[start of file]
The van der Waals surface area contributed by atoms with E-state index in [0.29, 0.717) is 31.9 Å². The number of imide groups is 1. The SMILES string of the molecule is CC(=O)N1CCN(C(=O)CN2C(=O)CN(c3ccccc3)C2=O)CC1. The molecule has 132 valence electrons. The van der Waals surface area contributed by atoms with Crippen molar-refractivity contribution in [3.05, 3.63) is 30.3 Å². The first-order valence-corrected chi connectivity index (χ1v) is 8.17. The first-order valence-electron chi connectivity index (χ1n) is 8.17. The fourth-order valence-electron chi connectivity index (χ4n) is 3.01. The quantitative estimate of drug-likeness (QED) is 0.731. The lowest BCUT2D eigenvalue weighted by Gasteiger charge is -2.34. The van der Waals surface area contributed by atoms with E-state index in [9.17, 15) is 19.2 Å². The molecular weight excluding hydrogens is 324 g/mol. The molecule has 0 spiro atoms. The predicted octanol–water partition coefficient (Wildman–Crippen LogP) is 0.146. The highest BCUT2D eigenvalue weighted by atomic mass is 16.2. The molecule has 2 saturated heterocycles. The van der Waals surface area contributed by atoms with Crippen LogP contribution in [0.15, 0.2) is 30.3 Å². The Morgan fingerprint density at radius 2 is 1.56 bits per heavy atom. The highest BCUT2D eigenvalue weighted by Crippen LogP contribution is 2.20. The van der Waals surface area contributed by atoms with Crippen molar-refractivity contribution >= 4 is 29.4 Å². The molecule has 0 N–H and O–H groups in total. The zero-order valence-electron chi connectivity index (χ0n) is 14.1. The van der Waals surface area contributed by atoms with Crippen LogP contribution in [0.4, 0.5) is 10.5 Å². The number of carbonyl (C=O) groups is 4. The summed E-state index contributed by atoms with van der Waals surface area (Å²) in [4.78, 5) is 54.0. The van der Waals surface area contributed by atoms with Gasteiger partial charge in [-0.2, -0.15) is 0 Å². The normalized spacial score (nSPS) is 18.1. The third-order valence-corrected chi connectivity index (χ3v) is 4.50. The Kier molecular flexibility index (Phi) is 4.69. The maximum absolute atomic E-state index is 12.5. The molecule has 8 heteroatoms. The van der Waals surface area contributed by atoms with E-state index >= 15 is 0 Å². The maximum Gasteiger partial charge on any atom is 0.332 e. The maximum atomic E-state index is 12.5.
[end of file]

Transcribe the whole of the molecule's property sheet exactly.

The van der Waals surface area contributed by atoms with E-state index in [0.29, 0.717) is 31.9 Å². The number of imide groups is 1. The SMILES string of the molecule is CC(=O)N1CCN(C(=O)CN2C(=O)CN(c3ccccc3)C2=O)CC1. The molecule has 132 valence electrons. The van der Waals surface area contributed by atoms with Crippen molar-refractivity contribution in [3.05, 3.63) is 30.3 Å². The first-order valence-corrected chi connectivity index (χ1v) is 8.17. The first-order valence-electron chi connectivity index (χ1n) is 8.17. The fourth-order valence-electron chi connectivity index (χ4n) is 3.01. The quantitative estimate of drug-likeness (QED) is 0.731. The lowest BCUT2D eigenvalue weighted by Gasteiger charge is -2.34. The van der Waals surface area contributed by atoms with E-state index in [9.17, 15) is 19.2 Å². The molecular weight excluding hydrogens is 324 g/mol. The molecule has 0 spiro atoms. The predicted octanol–water partition coefficient (Wildman–Crippen LogP) is 0.146. The highest BCUT2D eigenvalue weighted by atomic mass is 16.2. The molecule has 2 saturated heterocycles. The van der Waals surface area contributed by atoms with Crippen LogP contribution in [0.15, 0.2) is 30.3 Å². The Morgan fingerprint density at radius 2 is 1.56 bits per heavy atom. The highest BCUT2D eigenvalue weighted by Crippen LogP contribution is 2.20. The van der Waals surface area contributed by atoms with Crippen molar-refractivity contribution >= 4 is 29.4 Å². The molecule has 0 N–H and O–H groups in total. The zero-order valence-electron chi connectivity index (χ0n) is 14.1. The van der Waals surface area contributed by atoms with Crippen LogP contribution in [0.4, 0.5) is 10.5 Å². The number of carbonyl (C=O) groups is 4. The summed E-state index contributed by atoms with van der Waals surface area (Å²) in [4.78, 5) is 54.0. The van der Waals surface area contributed by atoms with Gasteiger partial charge in [-0.2, -0.15) is 0 Å². The normalized spacial score (nSPS) is 18.1. The third-order valence-corrected chi connectivity index (χ3v) is 4.50. The Kier molecular flexibility index (Phi) is 4.69. The maximum absolute atomic E-state index is 12.5. The molecule has 8 heteroatoms. The van der Waals surface area contributed by atoms with E-state index >= 15 is 0 Å². The maximum Gasteiger partial charge on any atom is 0.332 e. The maximum atomic E-state index is 12.5.